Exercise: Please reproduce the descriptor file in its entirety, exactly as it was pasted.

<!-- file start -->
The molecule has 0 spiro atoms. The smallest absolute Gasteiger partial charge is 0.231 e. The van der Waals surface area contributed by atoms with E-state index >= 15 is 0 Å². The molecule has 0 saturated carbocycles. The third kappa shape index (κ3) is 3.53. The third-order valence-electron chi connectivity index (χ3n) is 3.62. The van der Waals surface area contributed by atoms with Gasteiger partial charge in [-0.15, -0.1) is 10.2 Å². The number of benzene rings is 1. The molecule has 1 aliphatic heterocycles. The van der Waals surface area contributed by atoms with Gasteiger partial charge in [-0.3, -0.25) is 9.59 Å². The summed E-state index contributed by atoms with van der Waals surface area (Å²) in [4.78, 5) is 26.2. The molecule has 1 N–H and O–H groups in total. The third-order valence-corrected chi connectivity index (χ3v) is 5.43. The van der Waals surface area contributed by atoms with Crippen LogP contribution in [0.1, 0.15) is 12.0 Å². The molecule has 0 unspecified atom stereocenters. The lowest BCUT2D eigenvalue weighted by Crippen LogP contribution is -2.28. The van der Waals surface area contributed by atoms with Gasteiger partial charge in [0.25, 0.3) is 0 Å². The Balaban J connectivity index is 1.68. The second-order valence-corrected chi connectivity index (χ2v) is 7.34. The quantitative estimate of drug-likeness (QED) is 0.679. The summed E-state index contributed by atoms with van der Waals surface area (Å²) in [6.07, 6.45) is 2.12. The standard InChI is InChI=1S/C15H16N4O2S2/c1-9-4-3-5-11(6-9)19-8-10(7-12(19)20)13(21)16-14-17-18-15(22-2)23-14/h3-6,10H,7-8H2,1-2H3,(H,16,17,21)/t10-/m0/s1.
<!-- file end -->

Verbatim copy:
The molecule has 0 spiro atoms. The smallest absolute Gasteiger partial charge is 0.231 e. The van der Waals surface area contributed by atoms with E-state index >= 15 is 0 Å². The molecule has 0 saturated carbocycles. The third kappa shape index (κ3) is 3.53. The third-order valence-electron chi connectivity index (χ3n) is 3.62. The van der Waals surface area contributed by atoms with Gasteiger partial charge in [-0.15, -0.1) is 10.2 Å². The number of benzene rings is 1. The molecule has 1 aliphatic heterocycles. The van der Waals surface area contributed by atoms with Gasteiger partial charge in [-0.3, -0.25) is 9.59 Å². The summed E-state index contributed by atoms with van der Waals surface area (Å²) in [4.78, 5) is 26.2. The molecule has 1 N–H and O–H groups in total. The third-order valence-corrected chi connectivity index (χ3v) is 5.43. The van der Waals surface area contributed by atoms with Crippen LogP contribution in [0.1, 0.15) is 12.0 Å². The molecule has 0 unspecified atom stereocenters. The lowest BCUT2D eigenvalue weighted by Crippen LogP contribution is -2.28. The van der Waals surface area contributed by atoms with Gasteiger partial charge in [0.25, 0.3) is 0 Å². The Balaban J connectivity index is 1.68. The second-order valence-corrected chi connectivity index (χ2v) is 7.34. The quantitative estimate of drug-likeness (QED) is 0.679. The summed E-state index contributed by atoms with van der Waals surface area (Å²) in [6.07, 6.45) is 2.12. The standard InChI is InChI=1S/C15H16N4O2S2/c1-9-4-3-5-11(6-9)19-8-10(7-12(19)20)13(21)16-14-17-18-15(22-2)23-14/h3-6,10H,7-8H2,1-2H3,(H,16,17,21)/t10-/m0/s1.